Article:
These feeders allow you to present the hook bait on top of the free offering of bait and work as a great presentation to entice the carp into picking up your bait.
When fishing these types of feeders, you must ensure your baiting mixture of either micropellets or groundbait is mixed to perfection to allow it to reach the bottom of the water before starting to break away.
I’ve written posts on making these perfect mixtures if you’re interested in having a read:
How To Set up a Feeder Rig?
Now that you’ve got an idea of what feeders are, why they are effective and the types of feeders you can buy and use. Let’s get into how to set up the feeder rig.
Although all feeders are best in certain situations, the method for setting them up is fairly similar in all cases.
There are also many ways you can set them up but for this post, let’s take a look at the easiest method for setting them up.
The video below does a great job of showing the process that you can easily follow.
Setting up the method feeder requires slightly different steps, so I’ll also give you a quick tutorial on this if that’s the type of feeder you want to use.
Cage, Open-ended and Maggot Feeder Set-Up
- Take your mainline in two hands and twist the line together by twisting clockwise with one hand and anti-clockwise with the other. This will create a loop in the line, and you should continue to twist until you’ve created around a 6-inch length of twisted double line.
- Tie a figure of a 8 loop knot at the end of the twisted line.
- Thread on your feeder of choice and then pinch on a split shot that is better than the loop in the feeder to stop your feeder from sliding back off of your mainline.
- The next step is to tie your hook onto the lighter line with a half-blood knot.
- The next step is to tie a figure of 8 loop at the end of the hook link.
- Finish to rig but attach the loop on the mainline to the loop of your hook link by following the step in the video.
This rig should be fairly quick and easy if you follow the steps and is more than effective enough as a starting point for you feeder rigs.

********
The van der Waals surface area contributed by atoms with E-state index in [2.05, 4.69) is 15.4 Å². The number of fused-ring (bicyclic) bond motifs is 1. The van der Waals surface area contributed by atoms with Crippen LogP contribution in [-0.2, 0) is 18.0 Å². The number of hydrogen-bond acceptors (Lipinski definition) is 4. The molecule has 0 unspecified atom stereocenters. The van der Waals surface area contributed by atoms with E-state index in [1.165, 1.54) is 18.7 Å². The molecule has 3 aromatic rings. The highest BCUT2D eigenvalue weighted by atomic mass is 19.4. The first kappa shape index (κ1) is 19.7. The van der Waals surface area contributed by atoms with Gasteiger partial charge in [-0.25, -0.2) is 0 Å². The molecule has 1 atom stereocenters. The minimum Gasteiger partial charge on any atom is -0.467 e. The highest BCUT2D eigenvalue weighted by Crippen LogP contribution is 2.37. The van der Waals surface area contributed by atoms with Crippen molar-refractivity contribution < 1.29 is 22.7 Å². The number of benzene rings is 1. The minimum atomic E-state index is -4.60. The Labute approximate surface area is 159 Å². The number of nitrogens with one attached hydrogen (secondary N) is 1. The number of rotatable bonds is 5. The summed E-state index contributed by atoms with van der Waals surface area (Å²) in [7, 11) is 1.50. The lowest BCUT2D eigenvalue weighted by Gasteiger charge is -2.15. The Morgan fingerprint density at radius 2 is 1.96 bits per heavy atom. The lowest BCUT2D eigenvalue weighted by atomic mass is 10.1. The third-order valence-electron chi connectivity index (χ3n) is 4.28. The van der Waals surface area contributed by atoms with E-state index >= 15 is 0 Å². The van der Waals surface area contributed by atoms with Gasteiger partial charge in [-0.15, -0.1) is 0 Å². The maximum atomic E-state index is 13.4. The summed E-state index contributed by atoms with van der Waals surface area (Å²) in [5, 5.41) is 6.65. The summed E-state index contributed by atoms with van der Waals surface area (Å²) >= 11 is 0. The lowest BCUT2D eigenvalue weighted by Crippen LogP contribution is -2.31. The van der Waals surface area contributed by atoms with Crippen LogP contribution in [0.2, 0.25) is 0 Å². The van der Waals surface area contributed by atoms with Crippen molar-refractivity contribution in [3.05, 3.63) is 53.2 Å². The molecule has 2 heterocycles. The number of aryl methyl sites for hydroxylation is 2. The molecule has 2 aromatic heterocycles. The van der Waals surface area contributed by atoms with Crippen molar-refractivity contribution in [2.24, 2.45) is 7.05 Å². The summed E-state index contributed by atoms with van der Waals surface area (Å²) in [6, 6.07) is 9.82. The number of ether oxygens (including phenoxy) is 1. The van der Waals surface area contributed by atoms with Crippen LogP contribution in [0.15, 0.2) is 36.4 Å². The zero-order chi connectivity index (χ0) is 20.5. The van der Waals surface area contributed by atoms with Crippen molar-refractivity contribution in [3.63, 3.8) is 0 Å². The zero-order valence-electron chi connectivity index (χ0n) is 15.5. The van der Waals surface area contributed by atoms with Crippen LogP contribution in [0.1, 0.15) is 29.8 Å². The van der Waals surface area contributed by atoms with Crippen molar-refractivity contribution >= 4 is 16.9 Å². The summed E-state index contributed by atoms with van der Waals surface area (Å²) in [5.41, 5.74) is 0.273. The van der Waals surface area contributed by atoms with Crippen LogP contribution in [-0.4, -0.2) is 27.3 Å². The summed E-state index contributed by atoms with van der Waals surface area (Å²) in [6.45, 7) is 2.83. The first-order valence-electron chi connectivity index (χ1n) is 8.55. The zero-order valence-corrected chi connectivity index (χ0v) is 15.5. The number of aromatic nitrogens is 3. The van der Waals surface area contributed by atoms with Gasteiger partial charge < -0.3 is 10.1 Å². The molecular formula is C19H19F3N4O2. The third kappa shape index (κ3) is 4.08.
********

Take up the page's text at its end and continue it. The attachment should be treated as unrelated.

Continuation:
Method Feeder Set Up
You can buy different method feeders, but you should always opt for an inline method feeder. This ensures that if your line snaps on a snag or a big fish, the method feeder will slide off the line and not stay attached to the fish.
Method feeders will generally come with suitable quick-change beads, but if they do not, you can easily pick them up at a tackle store or online.
You’ll also need pre-tied hair rigs for attaching to your method feeder rig. This method is the simplest for attaching effective hook links without tying them yourself, which can become quite challenging if you’re inexperienced.
1. Slide the mainline through the body of the method feeder with the rubber tubing closest to your rod tip
2. Split the quick change bead and then slide the top half onto your mainline underneath the body of the feeder. Make sure that the hole is pointing downwards
3. Tie an improved clinch knot onto the loop of the bottom half of the quick change bead, hook the pre-tied hair rig onto the bottom of the quick change bead and then push this into the hole of the top half of the bead to secure the hook link and complete the rig.
Hookbaits for Feeder Rigs
Now that you should know exactly how to tie various feeder rigs, the next step is to choose an effective hook bait and attach this to the rig.
Typically, anglers will use any of the following baits as hook baits, but there are others than can work just as well in the correct situations.
But the most common baits are:
I’ve written posts on all these baits and why they are so effective that you can read them if you click on the links in the list above.
Hair rigs are generally the best way to present these baits in the water, and as long as you buy pre-drilled boilies or pellets or tinned sweetcorn, you can attach them easily to the feeder rig.
You will need a bait needle for this, but you can pick them up easily in the tackle store or online.
These are the steps you’ll need to follow to easily attach the hook bait to your completed rig.
- Put the bait stop of the pre-tied hair rig onto the end of the baiting needle
- Push the bait stop and baiting needle through the sweetcorn or pre-tied pellet or boilie.
- Remove the bait stop from the needle and place it horizontally along the bottom of the bait.
- Pull out the baiting needle
Feeder fishing is arguably one of the most common and effective methods for catching carp and other coarse species.
Many feeders are developed for certain fishing situations and baits, so there’s always an option, no matter what bait mixture or bait you want to fish.
The set-up process for these feeder rigs can be simple, and there’s no need to overcomplicate by following the simple steps above.
I hope this post helps outline the basics of feeder fishing and how you can set up a feeder fishing rig quickly and effectively.